|Tourtière du Lac-St-Jean|
This one is a feast of game meat in big chunks, slow-roasted in a pie crust. It is a recipe big enough to feed a whole extended family, and it takes most of a weekend to prepare and cook.
We've served Tourtière du Lac-St-Jean at our New Year's levées, when we've had them, and it is always the star of the show. The spices are not what you typically associate with meat dishes, but, let me assure you, the result is heartily mouth-watering and your house will smell delicious the whole time it cooks.
Tourtière du Lac-St-Jean
Serves 10-12 hungry people
|Salt pork (it's really, really salty -- like, the granules of salt stick to your hand)|
One 4 ½ lb duck** boned (probably results in about 2 lb of meat; in a pinch, use chicken)Because we purchased our duck, hare, and veal, the cost of this meal comes in on the high side, but the melded flavours are sumptuous.
One 3 lb chicken boned (about 2 lb of meat; we used chicken breast)
One 3 lb hare** boned
½ lb veal, diced (we used osso buco and added the bones to the broth after cutting off the meat)
½ lb beef, diced
½ lb lean pork, diced
¼ lb salt pork (or fatty bacon), chopped
** Tip: boil the hare and the duck first, to get the meat off the bones, otherwise, you'll be driven crazy with picking. Use the resulting broth in this recipe (below).
|Broth made from the water used to boil the duck and hare (as well as the other bones and vegetable trimmings.|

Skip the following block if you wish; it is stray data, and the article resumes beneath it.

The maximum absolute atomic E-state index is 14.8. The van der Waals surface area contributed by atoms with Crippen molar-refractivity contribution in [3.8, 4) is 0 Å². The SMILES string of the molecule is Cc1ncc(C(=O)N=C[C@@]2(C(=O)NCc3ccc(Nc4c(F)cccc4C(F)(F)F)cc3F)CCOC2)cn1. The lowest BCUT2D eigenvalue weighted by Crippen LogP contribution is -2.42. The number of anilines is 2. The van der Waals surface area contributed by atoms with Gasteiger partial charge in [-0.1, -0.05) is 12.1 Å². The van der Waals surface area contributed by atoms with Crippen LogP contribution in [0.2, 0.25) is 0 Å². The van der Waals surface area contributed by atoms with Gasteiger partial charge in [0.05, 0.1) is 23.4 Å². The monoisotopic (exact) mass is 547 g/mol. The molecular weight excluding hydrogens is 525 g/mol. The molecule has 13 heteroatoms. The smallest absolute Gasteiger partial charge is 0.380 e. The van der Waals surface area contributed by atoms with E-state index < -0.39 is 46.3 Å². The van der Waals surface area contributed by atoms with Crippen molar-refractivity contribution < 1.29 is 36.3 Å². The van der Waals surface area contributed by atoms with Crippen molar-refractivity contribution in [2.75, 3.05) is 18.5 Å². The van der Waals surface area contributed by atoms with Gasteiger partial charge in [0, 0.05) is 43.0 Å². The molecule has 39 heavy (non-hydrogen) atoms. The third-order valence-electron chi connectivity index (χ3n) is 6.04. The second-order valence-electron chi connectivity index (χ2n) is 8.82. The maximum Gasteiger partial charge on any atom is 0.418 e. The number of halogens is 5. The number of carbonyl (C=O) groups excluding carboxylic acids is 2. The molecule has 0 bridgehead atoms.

After removing the meat, we toss the bones back in the water and boil the bejeebers out of it.
|It's not a large quantity of spices, but the flavoring is just right.|
1/8 tsp pepper
1/8 tsp cinnamon
1/8 tsp cloves
Pinch of nutmeg
2 ½ tsp salt
3 onions, chopped
|All the meats and the onions and spices.|
Line a very, very deep roasting pan -- a great big turkey pan, not one of those skimpy ones that comes with your oven -- with pastry. (We have, in the past, used two lasagne pans.) We purchase about eight frozen pie crusts, but you could always make your own.
|This time with the other vegetables added.|
3 lb of diced potatoesPour in the boiling water or broth (2 cups). Note: although we used our salt-free bone broth, I did not add extra salt to the recipe, and it turned out just fine.
3 carrots, diced
3 stalks of celery, sliced
Cover with more pastry. Cut slits or holes in the top crust and bake as follows:
20-25 minutes at 450° FCover the edges with foil, then bake 1 hour at 300° F
Cover the entire top with foil and bake another 4 hours at 300° F
|I suck at pie crusts, even when working with commercially made dough.|
Once it's done, let it sit on the counter for five minutes or so while you toss the salad.
|It did not slice or serve this beautifully while it was hot out of the oven. |
For this pretty picture, I chilled it overnight, then cut it with a sharp knife while still cold..
*Tourtière is pronounced "torch-air" by most English-speaking Canadians.
And here's a Pin-able!